A Labor of Love: Caring for sled dogs
Some people like to celebrate getting their master’s degree with a vacation or dinner at a fancy restaurant. But all T.C. Wait ’93, MS ’01 wanted to do was drive a dogsled.
Fascinated by Alaska’s Iditarod race as a child, Wait talked her mother into taking her on a weeklong graduation trip to Wyoming, where they zipped along in husky-pulled sleds. Wait liked the experience so much that she took her husband, Dave Wurts, on another mushing trip soon afterward. He liked the thrill as much as she did.
In fact, they both liked the experience so much that the couple returned home to Colorado with Sally, a tiny sled dog runt that no one wanted. “I hooked her to my bike, and we went all over the place,” Wait said.
The dog wasn’t the only one hooked. Shortly after, the couple got a second dog to pull Wait’s bike. “I thought, if we get two more, we can put them on a sled and have a four-dog team,” she said.
They did, and as Wait noticed how much the animals seemed to thrive on pulling a sled, they couldn’t resist adopting even more sled dogs. Today, they have a motley crew of 20, composed of retired Iditarod racers and shelter rescues.
Though she loves riding a dogsled, Wait never wanted a competitive racing team herself and really loves the animals more than the sport. Seeing the dogs’ need for exercise gave her compassion for shelter dogs and former racers no longer fast enough for the Iditarod but still raring to go. “A lot of dogs need a good home,” she said.
In 2004, Wait and her husband began traveling to Alaska every year to help with Iditarod logistics. They eventually bought 20 acres in Willow, the usual starting point of the race. Little by little, they saved up to build a cabin that they designed and built together.
Every winter, they transport their 20 dogs and two cats over 3,000 miles from Colorado to Willow in a pickup with built-in boxes to safely transport the dogs. They spend the season dashing along sled trails with their non-racing team and caring for Iditarod dogs that have become excessively tired or injured during the race. The animals are flown to Anchorage and picked up by people like Wait, who care for them until their owners can pick them up at the end of the race.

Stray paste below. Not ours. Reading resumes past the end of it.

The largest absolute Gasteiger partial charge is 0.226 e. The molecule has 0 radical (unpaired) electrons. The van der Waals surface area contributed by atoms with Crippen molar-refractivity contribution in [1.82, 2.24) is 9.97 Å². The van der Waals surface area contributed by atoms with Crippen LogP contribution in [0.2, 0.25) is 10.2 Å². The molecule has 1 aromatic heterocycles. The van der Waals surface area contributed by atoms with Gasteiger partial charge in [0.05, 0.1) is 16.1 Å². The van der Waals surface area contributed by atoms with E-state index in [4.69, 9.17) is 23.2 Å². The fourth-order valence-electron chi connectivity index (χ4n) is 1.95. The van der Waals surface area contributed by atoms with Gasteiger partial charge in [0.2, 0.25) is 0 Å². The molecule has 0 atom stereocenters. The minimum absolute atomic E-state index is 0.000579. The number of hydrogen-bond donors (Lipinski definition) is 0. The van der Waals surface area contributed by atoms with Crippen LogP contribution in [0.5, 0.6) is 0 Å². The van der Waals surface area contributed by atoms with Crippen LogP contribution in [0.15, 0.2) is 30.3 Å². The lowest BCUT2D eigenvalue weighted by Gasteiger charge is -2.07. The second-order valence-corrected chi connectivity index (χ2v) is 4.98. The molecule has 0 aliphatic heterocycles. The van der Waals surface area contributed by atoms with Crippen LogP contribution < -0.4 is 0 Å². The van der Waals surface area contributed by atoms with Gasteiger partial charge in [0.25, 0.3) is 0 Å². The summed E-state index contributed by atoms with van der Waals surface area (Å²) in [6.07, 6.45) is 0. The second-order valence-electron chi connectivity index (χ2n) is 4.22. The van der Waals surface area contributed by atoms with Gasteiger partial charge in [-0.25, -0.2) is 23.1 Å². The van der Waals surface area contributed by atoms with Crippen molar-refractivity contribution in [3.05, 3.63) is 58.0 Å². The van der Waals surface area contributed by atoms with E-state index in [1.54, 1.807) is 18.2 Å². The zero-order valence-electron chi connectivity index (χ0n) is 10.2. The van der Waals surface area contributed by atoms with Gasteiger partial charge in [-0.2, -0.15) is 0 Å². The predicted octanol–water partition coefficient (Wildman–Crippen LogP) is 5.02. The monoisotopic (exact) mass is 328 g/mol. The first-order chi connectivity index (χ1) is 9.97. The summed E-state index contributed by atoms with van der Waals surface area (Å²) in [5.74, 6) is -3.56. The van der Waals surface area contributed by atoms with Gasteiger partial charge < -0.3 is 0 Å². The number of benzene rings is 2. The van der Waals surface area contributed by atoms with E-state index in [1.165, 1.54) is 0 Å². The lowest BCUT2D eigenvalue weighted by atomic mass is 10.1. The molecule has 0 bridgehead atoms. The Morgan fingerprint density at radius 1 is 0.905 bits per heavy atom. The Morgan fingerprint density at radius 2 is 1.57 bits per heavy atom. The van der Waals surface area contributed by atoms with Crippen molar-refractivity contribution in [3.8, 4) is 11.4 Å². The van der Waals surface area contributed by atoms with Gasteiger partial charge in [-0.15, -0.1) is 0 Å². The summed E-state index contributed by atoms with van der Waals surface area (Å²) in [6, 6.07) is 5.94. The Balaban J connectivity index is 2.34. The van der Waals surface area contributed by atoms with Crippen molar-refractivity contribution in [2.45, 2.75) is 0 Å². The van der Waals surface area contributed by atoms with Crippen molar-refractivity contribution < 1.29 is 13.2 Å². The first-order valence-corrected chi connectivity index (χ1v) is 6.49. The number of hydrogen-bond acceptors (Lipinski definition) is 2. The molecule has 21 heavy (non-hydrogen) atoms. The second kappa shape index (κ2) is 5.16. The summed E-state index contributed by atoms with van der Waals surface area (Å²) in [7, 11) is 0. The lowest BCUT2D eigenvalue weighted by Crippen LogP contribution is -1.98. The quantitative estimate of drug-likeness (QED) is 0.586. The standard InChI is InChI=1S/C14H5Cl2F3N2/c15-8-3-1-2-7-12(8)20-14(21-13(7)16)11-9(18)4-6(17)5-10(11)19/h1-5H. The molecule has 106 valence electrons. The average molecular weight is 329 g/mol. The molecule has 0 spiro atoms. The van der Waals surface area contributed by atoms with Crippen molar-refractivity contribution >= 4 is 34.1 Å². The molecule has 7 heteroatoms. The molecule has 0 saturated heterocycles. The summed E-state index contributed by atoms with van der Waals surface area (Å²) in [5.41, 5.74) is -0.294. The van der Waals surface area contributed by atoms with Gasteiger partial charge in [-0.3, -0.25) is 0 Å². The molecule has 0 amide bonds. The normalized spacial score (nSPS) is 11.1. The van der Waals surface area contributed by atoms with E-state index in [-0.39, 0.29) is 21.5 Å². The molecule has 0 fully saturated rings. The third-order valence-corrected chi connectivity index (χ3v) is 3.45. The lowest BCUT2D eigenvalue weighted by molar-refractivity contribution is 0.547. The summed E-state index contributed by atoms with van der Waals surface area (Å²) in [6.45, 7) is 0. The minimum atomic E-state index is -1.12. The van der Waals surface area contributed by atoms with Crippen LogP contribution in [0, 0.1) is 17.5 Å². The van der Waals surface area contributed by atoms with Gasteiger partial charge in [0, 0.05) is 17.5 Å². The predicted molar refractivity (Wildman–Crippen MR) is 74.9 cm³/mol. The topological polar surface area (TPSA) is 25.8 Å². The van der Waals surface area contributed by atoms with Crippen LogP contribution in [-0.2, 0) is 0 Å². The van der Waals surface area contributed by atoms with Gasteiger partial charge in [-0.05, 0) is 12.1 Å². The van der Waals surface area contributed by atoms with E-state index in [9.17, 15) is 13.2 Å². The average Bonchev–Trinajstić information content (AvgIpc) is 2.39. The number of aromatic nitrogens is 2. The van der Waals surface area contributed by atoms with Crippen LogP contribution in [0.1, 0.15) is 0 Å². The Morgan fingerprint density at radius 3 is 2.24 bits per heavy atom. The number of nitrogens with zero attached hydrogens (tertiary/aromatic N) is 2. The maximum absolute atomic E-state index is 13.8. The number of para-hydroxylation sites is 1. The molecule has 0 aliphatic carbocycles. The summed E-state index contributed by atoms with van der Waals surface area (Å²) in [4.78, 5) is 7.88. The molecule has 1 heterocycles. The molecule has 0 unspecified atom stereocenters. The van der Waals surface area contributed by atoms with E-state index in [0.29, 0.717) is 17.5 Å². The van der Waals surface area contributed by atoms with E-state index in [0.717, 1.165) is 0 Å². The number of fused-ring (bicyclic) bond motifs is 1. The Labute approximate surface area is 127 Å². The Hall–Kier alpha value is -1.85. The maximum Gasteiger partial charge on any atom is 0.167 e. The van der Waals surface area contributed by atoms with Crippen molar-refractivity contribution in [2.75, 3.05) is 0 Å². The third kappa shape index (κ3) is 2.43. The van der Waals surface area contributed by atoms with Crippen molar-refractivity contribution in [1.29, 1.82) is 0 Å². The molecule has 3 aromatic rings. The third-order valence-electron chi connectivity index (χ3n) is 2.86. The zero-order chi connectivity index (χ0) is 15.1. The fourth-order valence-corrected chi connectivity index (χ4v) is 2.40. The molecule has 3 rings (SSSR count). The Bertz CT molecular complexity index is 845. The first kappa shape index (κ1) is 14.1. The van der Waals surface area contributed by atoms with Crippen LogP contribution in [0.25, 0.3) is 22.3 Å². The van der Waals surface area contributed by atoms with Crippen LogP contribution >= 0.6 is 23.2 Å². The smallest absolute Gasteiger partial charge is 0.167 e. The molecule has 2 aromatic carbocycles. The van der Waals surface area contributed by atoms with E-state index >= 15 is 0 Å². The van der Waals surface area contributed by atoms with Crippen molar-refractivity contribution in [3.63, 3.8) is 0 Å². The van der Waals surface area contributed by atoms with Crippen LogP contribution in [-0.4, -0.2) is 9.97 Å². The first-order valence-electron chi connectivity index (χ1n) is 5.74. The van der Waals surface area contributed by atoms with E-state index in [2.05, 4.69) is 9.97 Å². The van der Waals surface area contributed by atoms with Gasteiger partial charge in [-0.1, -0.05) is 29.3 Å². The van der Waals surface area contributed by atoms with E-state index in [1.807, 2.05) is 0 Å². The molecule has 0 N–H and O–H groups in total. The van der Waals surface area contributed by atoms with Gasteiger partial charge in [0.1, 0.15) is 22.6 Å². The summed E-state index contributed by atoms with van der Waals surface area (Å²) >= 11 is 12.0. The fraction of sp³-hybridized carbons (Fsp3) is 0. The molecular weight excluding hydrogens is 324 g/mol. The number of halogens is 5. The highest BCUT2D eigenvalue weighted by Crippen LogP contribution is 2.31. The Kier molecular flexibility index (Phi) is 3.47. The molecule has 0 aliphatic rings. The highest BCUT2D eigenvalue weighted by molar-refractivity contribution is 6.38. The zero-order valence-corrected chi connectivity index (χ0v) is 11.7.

“These dogs want to run, even if they can’t race. We have 13-year-olds that run 30 miles a day. If they’re not running they get destructive, digging holes and barking,” she said.
The couple has made many sacrifices to care for the dogs. Wait now works part-time or seasonal jobs so she can spend five months a year in Alaska, and every extra penny goes toward dog supplies and veterinary expenses. Ministering to a couple of dozen dogs is no easy task, but for Wait, it’s a labor of love.
In the summer of 2015, the couple’s challenges multiplied when the Sockeye Fire swept through Willow, destroying 55 homes, including theirs.
“It was the worst feeling ever,” Wait said. “It was our dream house, and we’d just finished putting on the final trim.”
But the tight community, home to many mushers, pulled together. As the area began to rebuild, a local elementary school teacher called Wait, who was in Colorado at the time, and said her class was building new doghouses for many of the local residents and painting them in bright colors and wanted to know if she would like some. The students built and painted 20 doghouses for Wait and many more for her neighbors—probably over 100 in all. This was just one example of the town’s solidarity.
“The community up there is tremendous,” Wait said. “People just showed up to haul debris or frame houses.” By Thanksgiving that year, Wait and her husband, with the help of many others, had rebuilt their home enough to move back in.
Despite all the hardships she’s endured, Wait doesn’t think she’ll ever give up her sled dogs. “I love the working bond between me and my dogs when we’re out,” she said. “It’s an ancient and traditional way of exploring the world.”